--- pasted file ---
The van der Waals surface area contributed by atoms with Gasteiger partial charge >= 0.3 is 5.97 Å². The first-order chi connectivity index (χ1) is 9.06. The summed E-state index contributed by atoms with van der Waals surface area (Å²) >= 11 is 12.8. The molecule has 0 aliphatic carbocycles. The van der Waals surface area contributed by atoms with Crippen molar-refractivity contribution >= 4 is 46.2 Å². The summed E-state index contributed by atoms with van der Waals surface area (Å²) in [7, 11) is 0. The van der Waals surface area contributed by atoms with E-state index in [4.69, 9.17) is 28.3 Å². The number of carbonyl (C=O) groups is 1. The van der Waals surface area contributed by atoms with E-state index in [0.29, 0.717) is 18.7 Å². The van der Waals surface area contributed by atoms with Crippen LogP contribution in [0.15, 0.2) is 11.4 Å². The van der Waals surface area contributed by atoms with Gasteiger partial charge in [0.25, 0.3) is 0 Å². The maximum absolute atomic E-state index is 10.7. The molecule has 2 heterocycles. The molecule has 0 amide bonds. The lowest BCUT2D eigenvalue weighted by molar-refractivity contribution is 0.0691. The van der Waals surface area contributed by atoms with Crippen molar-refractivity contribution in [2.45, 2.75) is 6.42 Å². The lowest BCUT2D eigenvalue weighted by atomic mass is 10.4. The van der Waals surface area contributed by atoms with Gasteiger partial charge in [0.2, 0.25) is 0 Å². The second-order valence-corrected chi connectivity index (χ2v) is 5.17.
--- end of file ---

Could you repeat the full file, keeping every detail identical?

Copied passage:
The van der Waals surface area contributed by atoms with Gasteiger partial charge >= 0.3 is 5.97 Å². The first-order chi connectivity index (χ1) is 9.06. The summed E-state index contributed by atoms with van der Waals surface area (Å²) >= 11 is 12.8. The molecule has 0 aliphatic carbocycles. The van der Waals surface area contributed by atoms with Crippen molar-refractivity contribution >= 4 is 46.2 Å². The summed E-state index contributed by atoms with van der Waals surface area (Å²) in [7, 11) is 0. The van der Waals surface area contributed by atoms with E-state index in [4.69, 9.17) is 28.3 Å². The number of carbonyl (C=O) groups is 1. The van der Waals surface area contributed by atoms with E-state index in [0.29, 0.717) is 18.7 Å². The van der Waals surface area contributed by atoms with Crippen LogP contribution in [0.15, 0.2) is 11.4 Å². The van der Waals surface area contributed by atoms with Gasteiger partial charge in [0.25, 0.3) is 0 Å². The maximum absolute atomic E-state index is 10.7. The molecule has 2 heterocycles. The molecule has 0 amide bonds. The lowest BCUT2D eigenvalue weighted by molar-refractivity contribution is 0.0691. The van der Waals surface area contributed by atoms with Crippen molar-refractivity contribution in [2.45, 2.75) is 6.42 Å². The lowest BCUT2D eigenvalue weighted by atomic mass is 10.4. The van der Waals surface area contributed by atoms with Gasteiger partial charge in [0.2, 0.25) is 0 Å². The second-order valence-corrected chi connectivity index (χ2v) is 5.17.